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Is an allergy a negative response to a molecule that the majority of the population doesn't have?

I've heard that people can be allergic to lactose, which the majority of people aren't, while people aren't considered "allergic" to poisons like bleach, which affect everyone.

Is the point of an allergy that it's unusual for people in that population to have that reaction?

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From Medicinenet.com:

A misguided reaction to foreign substances by the immune system, the body system of defense against foreign invaders, particularly pathogens (the agents of infection). The allergic reaction is misguided in that these foreign substances are usually harmless. The substances that trigger allergy are called allergen. Examples include pollens, dust mite, molds, danders, and certain foods. People prone to allergies are said to be allergic or atopic.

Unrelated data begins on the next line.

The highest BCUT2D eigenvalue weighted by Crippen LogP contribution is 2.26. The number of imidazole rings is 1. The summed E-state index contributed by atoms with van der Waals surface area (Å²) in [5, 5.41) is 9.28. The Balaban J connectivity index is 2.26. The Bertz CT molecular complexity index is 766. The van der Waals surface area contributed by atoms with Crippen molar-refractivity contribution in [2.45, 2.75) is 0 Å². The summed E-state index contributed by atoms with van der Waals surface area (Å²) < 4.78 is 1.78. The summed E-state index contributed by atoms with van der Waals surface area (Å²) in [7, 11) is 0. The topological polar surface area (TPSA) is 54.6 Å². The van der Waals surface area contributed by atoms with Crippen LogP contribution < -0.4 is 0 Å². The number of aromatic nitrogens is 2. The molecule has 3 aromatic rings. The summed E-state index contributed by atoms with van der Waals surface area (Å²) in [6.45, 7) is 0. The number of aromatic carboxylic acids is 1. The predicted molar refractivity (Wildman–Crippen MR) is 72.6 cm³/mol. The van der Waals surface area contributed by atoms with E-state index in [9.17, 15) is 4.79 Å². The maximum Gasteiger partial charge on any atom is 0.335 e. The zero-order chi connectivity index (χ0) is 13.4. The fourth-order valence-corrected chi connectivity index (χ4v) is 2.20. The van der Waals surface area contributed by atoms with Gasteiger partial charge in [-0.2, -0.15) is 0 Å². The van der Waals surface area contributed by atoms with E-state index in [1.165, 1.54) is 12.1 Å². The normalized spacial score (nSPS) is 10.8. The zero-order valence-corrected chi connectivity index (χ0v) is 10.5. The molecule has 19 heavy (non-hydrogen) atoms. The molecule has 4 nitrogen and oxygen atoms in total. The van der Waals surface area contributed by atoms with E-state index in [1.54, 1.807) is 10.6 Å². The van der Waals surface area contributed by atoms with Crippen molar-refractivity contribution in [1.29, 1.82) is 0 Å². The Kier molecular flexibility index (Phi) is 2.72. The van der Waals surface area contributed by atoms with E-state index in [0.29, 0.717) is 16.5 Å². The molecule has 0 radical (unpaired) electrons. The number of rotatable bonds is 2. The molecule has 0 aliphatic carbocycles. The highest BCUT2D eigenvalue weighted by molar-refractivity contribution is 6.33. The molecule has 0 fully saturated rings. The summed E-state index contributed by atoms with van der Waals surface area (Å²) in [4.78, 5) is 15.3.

Poisons are not "usually harmless", therefore one can't be allergic to it, but dairy products are usually harmless and the immune system wrongly considers it a pathogen.

It's important to note that a lactose intolerance is not a lactose allergy, these are different things. An allergic reaction towards milk products is called a dairy allergy.

  • Isn't someone's allergic reaction to dairy products proof that dairy products are harmful to that person? The difference seems to be whether all or only a subset of the population has a negative reaction to the substance. – user13893 May 30 '18 at 9:16
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    No. The immune system has certain methods of detecting harmful molecules. If one is allergic, those mechanisms are broken and the immune system perceives said molecule to be harmful while in fact it isn’t. This is why treatment of anaphylactic shocks (severe reactions to allergies) is focussed on suppressing the activity of the immune system and not giving antidotes / emptying the stomach etc.(which is what you would do when there‘s poison in play) – Narusan May 30 '18 at 11:05

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